Quality of Instruction in Science Education

  • Knut NeumannEmail author
  • Alexander Kauertz
  • Hans E. Fischer
Part of the Springer International Handbooks of Education book series (SIHE, volume 24)


Instructional quality has been a central issue in educational research for a long time now. Models of school learning were proposed, a vast number of correlational studies were carried out, and lately large-scale video studies were undertaken in order to discern the factors that render one type of instruction superior to another. Although no single explanatory variable emerged, a suite of relevant factors can be identified. This chapter provides an overview of the research undertaken and specifically establishes five dimensions of characteristics that collectively define high quality instruction.


Evaluation International assessments Learning Learning environment Teaching 


  1. Anderson, L. W. (1981). Instruction and time-on-task: A review. Journal of Curriculum Studies, 13, 289–303.CrossRefGoogle Scholar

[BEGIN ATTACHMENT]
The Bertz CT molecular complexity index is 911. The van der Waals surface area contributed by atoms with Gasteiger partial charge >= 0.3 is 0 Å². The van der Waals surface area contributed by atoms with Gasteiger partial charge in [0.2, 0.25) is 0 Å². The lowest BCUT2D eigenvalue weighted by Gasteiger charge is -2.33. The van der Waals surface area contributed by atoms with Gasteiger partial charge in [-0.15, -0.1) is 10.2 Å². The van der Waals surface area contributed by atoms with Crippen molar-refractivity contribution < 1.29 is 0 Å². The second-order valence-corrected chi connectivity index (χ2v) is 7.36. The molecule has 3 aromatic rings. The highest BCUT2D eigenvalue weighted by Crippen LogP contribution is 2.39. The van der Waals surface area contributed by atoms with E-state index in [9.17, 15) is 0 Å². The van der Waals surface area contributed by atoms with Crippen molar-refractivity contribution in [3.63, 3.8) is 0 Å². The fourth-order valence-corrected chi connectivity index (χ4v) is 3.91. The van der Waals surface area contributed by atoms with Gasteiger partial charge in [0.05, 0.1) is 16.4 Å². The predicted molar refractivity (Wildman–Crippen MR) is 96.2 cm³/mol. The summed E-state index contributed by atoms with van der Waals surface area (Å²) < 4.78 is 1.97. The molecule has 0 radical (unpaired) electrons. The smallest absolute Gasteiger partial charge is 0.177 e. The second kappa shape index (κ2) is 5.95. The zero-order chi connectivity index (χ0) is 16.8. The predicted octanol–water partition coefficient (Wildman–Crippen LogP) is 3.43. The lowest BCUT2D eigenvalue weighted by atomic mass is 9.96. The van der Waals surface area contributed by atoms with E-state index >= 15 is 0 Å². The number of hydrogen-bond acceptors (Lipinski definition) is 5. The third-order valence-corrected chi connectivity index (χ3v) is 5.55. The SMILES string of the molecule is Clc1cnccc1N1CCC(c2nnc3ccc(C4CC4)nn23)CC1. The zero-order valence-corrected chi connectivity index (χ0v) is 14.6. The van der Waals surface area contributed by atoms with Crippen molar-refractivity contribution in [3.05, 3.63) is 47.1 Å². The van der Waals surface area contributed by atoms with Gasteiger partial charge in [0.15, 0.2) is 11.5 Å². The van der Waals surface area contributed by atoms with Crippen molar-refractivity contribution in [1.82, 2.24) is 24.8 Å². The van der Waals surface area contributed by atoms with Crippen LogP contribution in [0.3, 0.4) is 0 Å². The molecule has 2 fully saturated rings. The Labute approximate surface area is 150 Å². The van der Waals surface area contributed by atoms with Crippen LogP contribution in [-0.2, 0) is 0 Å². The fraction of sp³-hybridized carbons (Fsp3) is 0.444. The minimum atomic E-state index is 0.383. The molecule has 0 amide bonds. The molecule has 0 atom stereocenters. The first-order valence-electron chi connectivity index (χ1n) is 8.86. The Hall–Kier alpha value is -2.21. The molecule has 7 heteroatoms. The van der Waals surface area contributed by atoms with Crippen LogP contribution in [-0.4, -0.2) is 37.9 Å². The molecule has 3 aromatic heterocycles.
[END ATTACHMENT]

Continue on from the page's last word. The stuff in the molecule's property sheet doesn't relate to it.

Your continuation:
2. Anderson, R. D. (1983). A consolidation and appraisal of science meta-analyses. Journal of Research in Science Teaching, 20, 497–509.CrossRefGoogle Scholar
  3. Ausubel, D. P. (1968). Educational psychology: A cognitive view. New York: Holt, Rinehart and Winston.Google Scholar
  4. Beaton, A. E., Martin, M. O., Mullis, I. V., Gonzalez, E. J., Smith, T. A., & Kelly, D. S. (1997). Science achievement in the middle school years: IEA’s Third International Mathematics and Science Study (TIMSS). Chestnut Hill, MA: Center for the Study of Testing, Evaluation, and Educational Policy, Boston College.Google Scholar
  5. Bloom, B. S. (1976). Human characteristics and school learning. New York: McGraw-Hill.Google Scholar
  6. Brophy, J. E., & Good, T. L. (1986). Teacher behavior and student achievement. In M. C. Wittrock (Ed.), Handbook of research on teaching (pp. 328–375). New York: Macmillan.Google Scholar
  7. Brophy, J. (1986). Teacher influences on student achievement. American Psychologist, 41, 1069–1077.CrossRefGoogle Scholar